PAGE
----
San Ramon community joins in support for the Black Lives Matter movement

Protests in cities throughout the Bay Area bring attention to police brutality and racism in America

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Emmy Burrus

The protestors in San Ramon marched from the Safeway on Bollinger Canyon Rd to the city hall.

Isabelle Coburn, Staff Writer, Artist

Hundreds of people swarmed the streets of San Ramon and surrounded City Hall the afternoon of June 3 in support of the Black Lives Matter movement.

In coordination with the San Ramon Police Department, the peaceful protest lasted from 5-7:30 p.m. and followed other similar protests in Dublin, Livermore, and Pleasanton earlier in the week.

These peaceful protests were very different from the ones that happened in Walnut Creek and throughout Alameda County. Riots and lootings happened throughout Alameda County in cities such as Oakland and San Leandro. During the looting of stores in Walnut Creek, police set off tear gas and one woman was even shot in the arm, according to Berkeleyside. 

Neighboring Danville, which is a few miles south of Walnut Creek, promptly canceled its protest, set a curfew, and boarded up stores after the incident in Walnut Creek.

At San Ramon’s protest, there was a diverse set of races that came together in solidarity to express their frustrations with police brutality in the wake of the death of George Floyd, a 46-year-old African American man who died on May 25 after Minneapolis police officer Derek Chauvin kneeled on his neck for 8 minutes and 46 seconds.

“It was important to see my community stand up for people who look like me who face daily injustices not just from police brutality, but [also] racism from peers and strangers,” current Cal High senior Mona Abbas said. “People were genuinely passionate about this whole movement.”

Nima Pendar

The planning and the buildup to San Ramon’s protest turned out to be successful as many people showed up to make their voices heard.

“I think to see all the different backgrounds and ethnicities, this is what our community is,” Courtney Smith told the Pleasanton Weekly. “We are not just one demographic.We are a whole lot of different people and this shows it right here. I can’t be proud enough to say I am from San Ramon because we do care too.”

The protest began at Valley View Park behind the Safeway shopping center at Bollinger Canyon and Dougherty roads. Protestors marched west on Bollinger Canyon Road to City Hall, where there was a rally and speeches by many people. Streets were shut down by police to ensure the safety of everyone involved.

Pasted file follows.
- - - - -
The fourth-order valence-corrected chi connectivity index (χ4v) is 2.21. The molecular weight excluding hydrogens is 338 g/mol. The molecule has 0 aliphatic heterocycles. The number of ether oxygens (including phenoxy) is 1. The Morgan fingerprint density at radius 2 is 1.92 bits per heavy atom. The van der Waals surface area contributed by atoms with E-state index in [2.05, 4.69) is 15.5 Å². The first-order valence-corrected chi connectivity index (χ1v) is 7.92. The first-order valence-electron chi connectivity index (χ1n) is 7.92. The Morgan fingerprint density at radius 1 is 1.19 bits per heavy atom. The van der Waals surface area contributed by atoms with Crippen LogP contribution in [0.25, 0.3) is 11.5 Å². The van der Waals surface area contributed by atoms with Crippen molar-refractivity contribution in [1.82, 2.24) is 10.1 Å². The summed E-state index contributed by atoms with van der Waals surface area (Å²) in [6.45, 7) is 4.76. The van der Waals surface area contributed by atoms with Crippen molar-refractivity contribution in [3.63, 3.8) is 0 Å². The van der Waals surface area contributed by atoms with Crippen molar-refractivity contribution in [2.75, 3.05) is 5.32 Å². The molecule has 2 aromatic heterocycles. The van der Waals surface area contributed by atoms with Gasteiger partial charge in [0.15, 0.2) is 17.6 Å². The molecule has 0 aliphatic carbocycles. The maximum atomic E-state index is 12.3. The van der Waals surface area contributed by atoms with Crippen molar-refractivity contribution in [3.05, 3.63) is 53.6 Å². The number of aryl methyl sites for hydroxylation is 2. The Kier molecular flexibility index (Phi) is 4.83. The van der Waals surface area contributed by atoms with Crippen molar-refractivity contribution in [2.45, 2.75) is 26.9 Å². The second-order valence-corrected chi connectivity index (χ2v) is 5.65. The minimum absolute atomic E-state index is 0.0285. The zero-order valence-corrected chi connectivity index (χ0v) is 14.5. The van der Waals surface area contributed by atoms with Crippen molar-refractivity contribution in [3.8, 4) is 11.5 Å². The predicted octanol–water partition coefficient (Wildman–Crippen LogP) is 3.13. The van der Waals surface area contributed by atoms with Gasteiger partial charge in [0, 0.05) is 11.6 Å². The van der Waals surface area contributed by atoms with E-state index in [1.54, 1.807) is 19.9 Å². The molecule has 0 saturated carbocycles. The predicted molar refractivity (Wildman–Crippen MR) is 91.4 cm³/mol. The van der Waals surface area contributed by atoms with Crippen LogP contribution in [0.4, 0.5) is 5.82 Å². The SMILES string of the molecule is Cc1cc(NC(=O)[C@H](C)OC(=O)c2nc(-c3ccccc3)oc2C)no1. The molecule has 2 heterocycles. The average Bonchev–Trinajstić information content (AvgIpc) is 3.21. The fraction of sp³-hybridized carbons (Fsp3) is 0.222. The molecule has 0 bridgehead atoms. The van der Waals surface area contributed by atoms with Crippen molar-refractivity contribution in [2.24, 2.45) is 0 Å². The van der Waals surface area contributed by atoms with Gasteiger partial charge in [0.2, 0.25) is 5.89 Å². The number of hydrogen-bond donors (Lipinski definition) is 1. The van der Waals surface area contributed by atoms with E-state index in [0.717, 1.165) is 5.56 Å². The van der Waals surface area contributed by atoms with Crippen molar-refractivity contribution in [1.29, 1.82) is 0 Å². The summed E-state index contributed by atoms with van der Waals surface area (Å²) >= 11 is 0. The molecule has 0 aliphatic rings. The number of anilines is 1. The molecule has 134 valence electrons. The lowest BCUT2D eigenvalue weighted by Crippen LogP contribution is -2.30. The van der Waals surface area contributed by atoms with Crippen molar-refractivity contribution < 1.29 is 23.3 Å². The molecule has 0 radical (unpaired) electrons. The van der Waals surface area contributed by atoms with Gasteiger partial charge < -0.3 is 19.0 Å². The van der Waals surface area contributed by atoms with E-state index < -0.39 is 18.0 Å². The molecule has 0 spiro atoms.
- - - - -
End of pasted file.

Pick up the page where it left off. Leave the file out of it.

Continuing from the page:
“What we witnessed with George Floyd, there is no place for it in our profession. It has certainly cast a dark cloud over our entire profession,” San Ramon Police Chief Craig Stevens told the Pleasanton Weekly. “That is going to take a lot of work and effort on the part of law enforcement throughout the world to try to overcome and get past this.” 

People have been protesting worldwide for the past few weeks in support of the Black Lives Matter movement despite the ongoing coronavirus pandemic. Many people believe the issue of racism and discrimination have reached the point where this moment in history is so important they have to be heard instead of staying home silent while sheltering-in-place.

Many doctors and medical works have also been supportive of the ongoing protests. Medical workers in New York held a rally which was organized by a group called White Coats for Black Lives.

“If people were to understand that racism, and all of the social and political and economic inequalities that racism creates, ultimately harms peoples health, they would see that protest is a profound public health intervention, because it allows us to finally address and end forms of inequality,” Dr. Rhea Boyd told Time magazine.

So far, the worldwide protests continue to have a profound impact on Floyd’s case as well as police reform.

Chauvin, the police officer who kneeled on Floyd’s neck before he died, had his charge upgraded to second-degree from third-degree murder, and the three other officers who were with Chauvin and witnessed Floyd’s death have also been charged with aiding and abetting murder.

Cities all over the U.S. are banning the use of choke-holds by police and many are pushing to cut funding to their police departments and redirect the money toward community-focused programs for people of color. 

In Washington D.C., Mayor Muriel Bowser renamed a street leading to the White House Black Lives Matter Plaza and had Black Lives Matter painted in a bold yellow along the street. 

As the cry for reform in the police force continues and the awareness of racism spreads through protests and activism, protesters are still going strong with the determination to make change happen. This has made 2020 an even more historically significant year in history.

“When my kids or grandkids ask me if I was there protesting, if I had to be there, I [will] have to tell them yes,” Abbas said.